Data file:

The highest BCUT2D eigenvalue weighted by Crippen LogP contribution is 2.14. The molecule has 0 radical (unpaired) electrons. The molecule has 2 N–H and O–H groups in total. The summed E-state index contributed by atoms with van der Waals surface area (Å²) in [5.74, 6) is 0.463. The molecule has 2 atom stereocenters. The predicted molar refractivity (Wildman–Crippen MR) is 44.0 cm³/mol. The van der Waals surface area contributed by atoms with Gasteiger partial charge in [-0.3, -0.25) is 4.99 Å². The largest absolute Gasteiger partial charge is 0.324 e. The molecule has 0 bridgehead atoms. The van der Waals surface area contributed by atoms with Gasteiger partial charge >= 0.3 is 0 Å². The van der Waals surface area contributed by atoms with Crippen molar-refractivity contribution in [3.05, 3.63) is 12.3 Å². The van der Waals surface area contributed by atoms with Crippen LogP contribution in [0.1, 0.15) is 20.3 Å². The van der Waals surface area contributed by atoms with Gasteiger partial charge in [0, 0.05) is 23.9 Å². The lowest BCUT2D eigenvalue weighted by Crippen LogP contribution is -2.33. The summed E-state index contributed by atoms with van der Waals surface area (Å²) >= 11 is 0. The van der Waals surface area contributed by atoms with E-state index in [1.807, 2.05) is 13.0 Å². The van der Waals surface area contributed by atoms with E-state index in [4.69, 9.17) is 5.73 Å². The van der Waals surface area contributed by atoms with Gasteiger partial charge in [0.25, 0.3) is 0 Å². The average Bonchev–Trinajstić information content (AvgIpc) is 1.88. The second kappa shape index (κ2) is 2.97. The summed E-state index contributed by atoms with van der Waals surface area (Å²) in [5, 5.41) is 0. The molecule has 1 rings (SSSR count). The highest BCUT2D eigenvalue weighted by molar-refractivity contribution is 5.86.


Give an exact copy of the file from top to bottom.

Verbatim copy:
The highest BCUT2D eigenvalue weighted by Crippen LogP contribution is 2.14. The molecule has 0 radical (unpaired) electrons. The molecule has 2 N–H and O–H groups in total. The summed E-state index contributed by atoms with van der Waals surface area (Å²) in [5.74, 6) is 0.463. The molecule has 2 atom stereocenters. The predicted molar refractivity (Wildman–Crippen MR) is 44.0 cm³/mol. The van der Waals surface area contributed by atoms with Gasteiger partial charge in [-0.3, -0.25) is 4.99 Å². The largest absolute Gasteiger partial charge is 0.324 e. The molecule has 0 bridgehead atoms. The van der Waals surface area contributed by atoms with Gasteiger partial charge >= 0.3 is 0 Å². The van der Waals surface area contributed by atoms with Crippen molar-refractivity contribution in [3.05, 3.63) is 12.3 Å². The van der Waals surface area contributed by atoms with Crippen LogP contribution in [0.1, 0.15) is 20.3 Å². The van der Waals surface area contributed by atoms with Gasteiger partial charge in [0, 0.05) is 23.9 Å². The lowest BCUT2D eigenvalue weighted by Crippen LogP contribution is -2.33. The summed E-state index contributed by atoms with van der Waals surface area (Å²) >= 11 is 0. The van der Waals surface area contributed by atoms with E-state index in [1.807, 2.05) is 13.0 Å². The van der Waals surface area contributed by atoms with E-state index in [4.69, 9.17) is 5.73 Å². The van der Waals surface area contributed by atoms with Gasteiger partial charge in [0.25, 0.3) is 0 Å². The average Bonchev–Trinajstić information content (AvgIpc) is 1.88. The second kappa shape index (κ2) is 2.97. The summed E-state index contributed by atoms with van der Waals surface area (Å²) in [5, 5.41) is 0. The molecule has 1 rings (SSSR count). The highest BCUT2D eigenvalue weighted by molar-refractivity contribution is 5.86.